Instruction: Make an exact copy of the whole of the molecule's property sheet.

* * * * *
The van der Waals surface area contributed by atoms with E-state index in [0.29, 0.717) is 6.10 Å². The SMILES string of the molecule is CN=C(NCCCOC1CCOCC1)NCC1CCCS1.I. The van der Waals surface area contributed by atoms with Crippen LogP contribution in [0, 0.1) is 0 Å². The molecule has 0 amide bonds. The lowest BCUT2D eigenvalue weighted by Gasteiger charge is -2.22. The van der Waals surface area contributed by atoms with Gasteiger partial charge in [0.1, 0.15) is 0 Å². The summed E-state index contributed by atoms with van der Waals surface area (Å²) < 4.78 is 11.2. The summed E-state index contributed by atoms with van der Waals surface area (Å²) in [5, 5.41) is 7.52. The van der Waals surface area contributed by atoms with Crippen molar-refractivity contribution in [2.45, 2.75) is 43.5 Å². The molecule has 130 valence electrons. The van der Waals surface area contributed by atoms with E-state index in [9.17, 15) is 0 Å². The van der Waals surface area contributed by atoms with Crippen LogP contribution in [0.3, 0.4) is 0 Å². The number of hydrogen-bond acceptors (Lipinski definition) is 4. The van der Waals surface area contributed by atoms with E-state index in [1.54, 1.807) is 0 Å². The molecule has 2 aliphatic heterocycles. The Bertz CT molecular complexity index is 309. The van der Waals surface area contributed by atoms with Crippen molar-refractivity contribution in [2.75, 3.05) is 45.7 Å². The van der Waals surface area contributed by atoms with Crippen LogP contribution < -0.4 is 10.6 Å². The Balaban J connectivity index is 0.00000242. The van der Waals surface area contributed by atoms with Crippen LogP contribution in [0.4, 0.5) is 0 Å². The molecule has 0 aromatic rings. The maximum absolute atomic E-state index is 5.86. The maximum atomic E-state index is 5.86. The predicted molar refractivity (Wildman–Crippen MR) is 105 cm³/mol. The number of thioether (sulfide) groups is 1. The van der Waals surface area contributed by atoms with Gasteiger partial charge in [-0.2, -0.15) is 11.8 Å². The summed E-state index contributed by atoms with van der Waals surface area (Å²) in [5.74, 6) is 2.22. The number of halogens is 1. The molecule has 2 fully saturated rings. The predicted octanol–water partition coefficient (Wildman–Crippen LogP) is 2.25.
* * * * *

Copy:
The van der Waals surface area contributed by atoms with E-state index in [0.29, 0.717) is 6.10 Å². The SMILES string of the molecule is CN=C(NCCCOC1CCOCC1)NCC1CCCS1.I. The van der Waals surface area contributed by atoms with Crippen LogP contribution in [0, 0.1) is 0 Å². The molecule has 0 amide bonds. The lowest BCUT2D eigenvalue weighted by Gasteiger charge is -2.22. The van der Waals surface area contributed by atoms with Gasteiger partial charge in [0.1, 0.15) is 0 Å². The summed E-state index contributed by atoms with van der Waals surface area (Å²) < 4.78 is 11.2. The summed E-state index contributed by atoms with van der Waals surface area (Å²) in [5, 5.41) is 7.52. The van der Waals surface area contributed by atoms with Crippen molar-refractivity contribution in [2.45, 2.75) is 43.5 Å². The molecule has 130 valence electrons. The van der Waals surface area contributed by atoms with E-state index in [9.17, 15) is 0 Å². The van der Waals surface area contributed by atoms with Crippen LogP contribution in [0.3, 0.4) is 0 Å². The number of hydrogen-bond acceptors (Lipinski definition) is 4. The van der Waals surface area contributed by atoms with E-state index in [1.54, 1.807) is 0 Å². The molecule has 2 aliphatic heterocycles. The Bertz CT molecular complexity index is 309. The van der Waals surface area contributed by atoms with Crippen molar-refractivity contribution in [2.75, 3.05) is 45.7 Å². The van der Waals surface area contributed by atoms with Crippen LogP contribution < -0.4 is 10.6 Å². The Balaban J connectivity index is 0.00000242. The van der Waals surface area contributed by atoms with Crippen LogP contribution in [0.4, 0.5) is 0 Å². The molecule has 0 aromatic rings. The maximum absolute atomic E-state index is 5.86. The maximum atomic E-state index is 5.86. The predicted molar refractivity (Wildman–Crippen MR) is 105 cm³/mol. The number of thioether (sulfide) groups is 1. The van der Waals surface area contributed by atoms with Gasteiger partial charge in [-0.2, -0.15) is 11.8 Å². The summed E-state index contributed by atoms with van der Waals surface area (Å²) in [5.74, 6) is 2.22. The number of halogens is 1. The molecule has 2 fully saturated rings. The predicted octanol–water partition coefficient (Wildman–Crippen LogP) is 2.25.